Families attended the Fleet Science Center’s new attractions Saturday. It was also the 50th anniversary of Apollo 11, those who went shared their memories from July 20, 1969.
Steve Drew, is a retired high school science teacher of 33 years at San Marcos High School. He grew up in Chula Vista and credits Apollo 11 for launching him into his science career, along with his father, who was a doctor.
“That’s why I majored in chemistry,” said Drew. “I was sitting in front of the television with my parents when the picture came on, live from the moon! It was an amazing thing. Back in the sixties, I mean that was just far beyond cutting edge technology.”
He demonstrated what happens to a small plastic capsule when you put citric acid powder, baking soda, and water into it. Children’s faces lit up when they watched their mini rockets shoot up in the air.
“It never gets old, new faces every time,” said Drew.
Another volunteer, John Popps, was in his twenties when he remembers watching the moon landing.
“I had just come back from Germany, I was in the Air Force for four years,” said Popps, as he demonstrated the giant Tesla coil that emits more than one million volts of electricity to light up inside the Fleet Science Center. He said the landing helped inspire his science career.
“I was excited about just like everybody else. I have a background in physics and science, so I was thrilled about it! Isn’t it wonderful that the whole world was one? When that happened, the whole world watched millions of people all over the world. Makes you proud to be an American.”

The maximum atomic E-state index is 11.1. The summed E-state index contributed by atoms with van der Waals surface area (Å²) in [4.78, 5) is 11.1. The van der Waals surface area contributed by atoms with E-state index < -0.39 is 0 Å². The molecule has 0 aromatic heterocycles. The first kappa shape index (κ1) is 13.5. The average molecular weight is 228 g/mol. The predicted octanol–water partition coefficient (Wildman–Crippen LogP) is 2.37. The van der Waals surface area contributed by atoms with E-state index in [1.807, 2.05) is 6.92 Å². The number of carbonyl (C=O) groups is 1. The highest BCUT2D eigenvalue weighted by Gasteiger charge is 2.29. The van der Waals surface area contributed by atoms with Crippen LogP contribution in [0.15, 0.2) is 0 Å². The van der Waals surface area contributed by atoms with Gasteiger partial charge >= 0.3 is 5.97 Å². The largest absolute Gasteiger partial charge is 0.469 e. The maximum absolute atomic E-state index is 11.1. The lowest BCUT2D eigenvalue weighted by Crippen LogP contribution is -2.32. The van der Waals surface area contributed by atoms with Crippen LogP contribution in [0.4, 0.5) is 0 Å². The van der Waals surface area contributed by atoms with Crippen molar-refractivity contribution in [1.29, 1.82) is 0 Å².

Grandmother Natalia Bessonov, originally, from Ukraine, was visiting with her daughter-in-law and two young grandsons from northern California, Vincent, and Mason. She was watching Drew help her grandsons launch the small capsules into the air. From the other side of the world, she too recalls Apollo 11.
“I just remember watching it on tv, I was about six-and-a-half, seven, it was just exciting,” said Bessonov.
The new exhibit that opened is called Sun, Earth Universe along with the new attraction called The Pulseworks VR. They opened as part of the Fleet Science Center’s new space-themed gallery.
To read more information on these exhibits visit the museum's website.